Having another career inevitably removes you from 100% dedication to teaching, without fail. Because you also have to answer to another boss, other stresses, deadlines, overtime, etc and be expected to be fully present there as well. It is very challenging to do both. It’s exactly the same as teaching too many classes, the burn out is unavoidable and certain to happen. Trying to keep up a personal practice as well through all of it? Phew.

    And yet, we still do it, out of pure love for this yoga.

    I truly believe that teachers can get burn-out from giving so much of themselves and their own spirit, and while the satisfaction of the joyous faces and lives changed is wonderful and gratifying for the soul, it just doesn’t speak as loudly as the “PAST DUE” stamp on the electricity bill.

    (4th year Bikram Yoga Teacher)

    • hank

      excellent point – why aren’t teacher’s part of a union? – as they are often being exploited by the studio owners

      • MissP

        Totally agree with you there BikramTeacher AND Hank. Why has no union been set up yet? Were is the rules set out to take care of our teachers. Its a yoga were teaching, it should be yoga thats involved in everything we do, karma yoga baby.

  3. TeacherLover

    Rock on BikramTeacher! So well put! Everything you said is true and is what keeps me away from TT, and ultimately Bikram as a whole. Bikram needs to spread the wealth a little (charge less) and change the studio operation culture(encourage studio owners to pay appropriate wages).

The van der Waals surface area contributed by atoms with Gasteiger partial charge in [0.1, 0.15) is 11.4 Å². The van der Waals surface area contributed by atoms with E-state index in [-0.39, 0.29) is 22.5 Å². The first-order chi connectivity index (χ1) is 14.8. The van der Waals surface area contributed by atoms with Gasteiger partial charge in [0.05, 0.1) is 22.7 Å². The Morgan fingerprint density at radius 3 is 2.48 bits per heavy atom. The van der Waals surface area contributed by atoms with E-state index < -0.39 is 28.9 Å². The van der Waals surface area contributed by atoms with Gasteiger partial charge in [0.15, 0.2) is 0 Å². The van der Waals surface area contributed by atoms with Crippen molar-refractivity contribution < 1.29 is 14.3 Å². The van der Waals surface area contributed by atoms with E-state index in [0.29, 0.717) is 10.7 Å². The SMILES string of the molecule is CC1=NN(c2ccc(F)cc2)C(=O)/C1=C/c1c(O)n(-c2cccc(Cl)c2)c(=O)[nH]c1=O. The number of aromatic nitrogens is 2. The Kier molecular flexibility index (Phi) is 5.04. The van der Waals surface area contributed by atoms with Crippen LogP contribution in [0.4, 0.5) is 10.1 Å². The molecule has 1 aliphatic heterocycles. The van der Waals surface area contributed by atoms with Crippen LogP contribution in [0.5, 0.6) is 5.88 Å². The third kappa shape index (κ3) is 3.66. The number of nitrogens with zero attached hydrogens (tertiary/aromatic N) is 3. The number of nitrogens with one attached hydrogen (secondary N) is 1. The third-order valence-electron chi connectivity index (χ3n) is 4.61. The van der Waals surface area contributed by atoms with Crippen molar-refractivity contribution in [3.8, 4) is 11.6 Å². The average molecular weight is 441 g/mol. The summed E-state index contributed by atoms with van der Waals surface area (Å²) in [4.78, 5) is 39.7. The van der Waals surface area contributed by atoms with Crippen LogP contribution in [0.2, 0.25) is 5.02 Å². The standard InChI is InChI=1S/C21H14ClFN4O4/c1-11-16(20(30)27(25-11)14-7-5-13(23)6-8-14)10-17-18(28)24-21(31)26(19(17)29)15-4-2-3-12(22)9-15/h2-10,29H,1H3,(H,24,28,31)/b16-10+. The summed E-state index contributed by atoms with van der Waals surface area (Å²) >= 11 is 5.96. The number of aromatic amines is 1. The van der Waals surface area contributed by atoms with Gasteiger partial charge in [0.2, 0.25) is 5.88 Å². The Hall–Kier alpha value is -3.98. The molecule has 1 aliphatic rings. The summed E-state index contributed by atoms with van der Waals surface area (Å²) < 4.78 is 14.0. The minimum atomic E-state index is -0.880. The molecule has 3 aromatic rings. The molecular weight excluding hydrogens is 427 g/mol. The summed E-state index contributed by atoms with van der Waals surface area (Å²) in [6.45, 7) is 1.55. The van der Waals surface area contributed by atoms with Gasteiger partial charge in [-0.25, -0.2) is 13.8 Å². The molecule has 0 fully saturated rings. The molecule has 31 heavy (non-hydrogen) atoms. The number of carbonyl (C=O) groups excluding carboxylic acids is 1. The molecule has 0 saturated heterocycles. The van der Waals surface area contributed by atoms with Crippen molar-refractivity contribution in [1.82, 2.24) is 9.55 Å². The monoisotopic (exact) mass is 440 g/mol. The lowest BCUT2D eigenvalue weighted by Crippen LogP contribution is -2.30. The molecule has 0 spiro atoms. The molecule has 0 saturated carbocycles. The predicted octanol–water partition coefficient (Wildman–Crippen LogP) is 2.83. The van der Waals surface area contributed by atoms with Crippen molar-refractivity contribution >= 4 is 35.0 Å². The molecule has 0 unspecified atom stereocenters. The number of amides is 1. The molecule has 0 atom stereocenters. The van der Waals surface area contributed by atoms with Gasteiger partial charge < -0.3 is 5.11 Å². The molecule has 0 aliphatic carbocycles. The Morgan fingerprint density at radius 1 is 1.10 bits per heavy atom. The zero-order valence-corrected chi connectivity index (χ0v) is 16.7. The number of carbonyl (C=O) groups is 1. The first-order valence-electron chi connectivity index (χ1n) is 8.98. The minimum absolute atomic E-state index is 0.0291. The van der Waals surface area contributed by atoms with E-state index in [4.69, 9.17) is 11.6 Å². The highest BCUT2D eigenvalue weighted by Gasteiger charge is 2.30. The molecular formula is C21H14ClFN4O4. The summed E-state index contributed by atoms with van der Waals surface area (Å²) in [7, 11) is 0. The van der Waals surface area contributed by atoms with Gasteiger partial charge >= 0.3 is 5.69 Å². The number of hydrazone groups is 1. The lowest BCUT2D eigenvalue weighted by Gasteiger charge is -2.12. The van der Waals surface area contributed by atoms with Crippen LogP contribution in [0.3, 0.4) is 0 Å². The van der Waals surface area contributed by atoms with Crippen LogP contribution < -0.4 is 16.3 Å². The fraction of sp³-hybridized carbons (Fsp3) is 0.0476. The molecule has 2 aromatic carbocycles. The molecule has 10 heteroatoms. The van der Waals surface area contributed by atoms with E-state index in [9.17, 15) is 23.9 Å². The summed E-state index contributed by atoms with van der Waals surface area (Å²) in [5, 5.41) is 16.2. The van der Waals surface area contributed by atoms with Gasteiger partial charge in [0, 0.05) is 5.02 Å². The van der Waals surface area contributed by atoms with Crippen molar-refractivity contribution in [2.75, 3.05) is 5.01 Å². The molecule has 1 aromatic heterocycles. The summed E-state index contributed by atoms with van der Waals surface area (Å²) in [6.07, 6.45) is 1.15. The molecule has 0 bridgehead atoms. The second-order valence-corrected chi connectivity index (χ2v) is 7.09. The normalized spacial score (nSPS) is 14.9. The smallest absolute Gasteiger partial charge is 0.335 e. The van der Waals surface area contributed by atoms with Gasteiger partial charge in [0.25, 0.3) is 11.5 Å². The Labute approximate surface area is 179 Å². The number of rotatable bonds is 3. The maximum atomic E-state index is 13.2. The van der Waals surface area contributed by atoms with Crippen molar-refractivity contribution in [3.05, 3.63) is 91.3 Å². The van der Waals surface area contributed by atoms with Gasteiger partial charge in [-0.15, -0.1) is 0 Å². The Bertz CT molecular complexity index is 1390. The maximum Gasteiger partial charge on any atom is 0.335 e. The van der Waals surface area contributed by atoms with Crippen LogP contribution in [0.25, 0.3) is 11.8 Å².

How frustrating is it to pay 10k$ for a professionaly training program that almost invariably means you will live below the poverty line… AND be surround by yogis that drink 2 X 3$ coconut waters a class and obssess about every overpriced health food craze that comes around (Açaï juice anyone?)

  4. Great article and very important issue to address not only in yoga but in many fields. Love the pic too.

  5. R

    I own a school in northern europe. we pay our teachers between 45 (just back from training) and 65 (after a couple of years) euros per class, this equates to approximately 55-80 dollars per class. we pay for a portion of national health insurance (required by gov’t), give 20 paid vacation days, and pay for a ’13 month’ which means an extra month of pay per calendar year. we offer 100-300 euros per year per teacher for ‘further education’, which means seminars and such, take them out to a nice dinner twice a year, give them a bonus at christmas, we pay value added tax of 6%, income tax of >50%, yet we still make enough to have a very decent life and have fun. we do expect more from our teachers (sign in students, practice 5 times a week, etc).

    just thought you would like to hear one actual situation

  6. Marta Ruiz

    Anyone interested in teaching in trieste Italy?…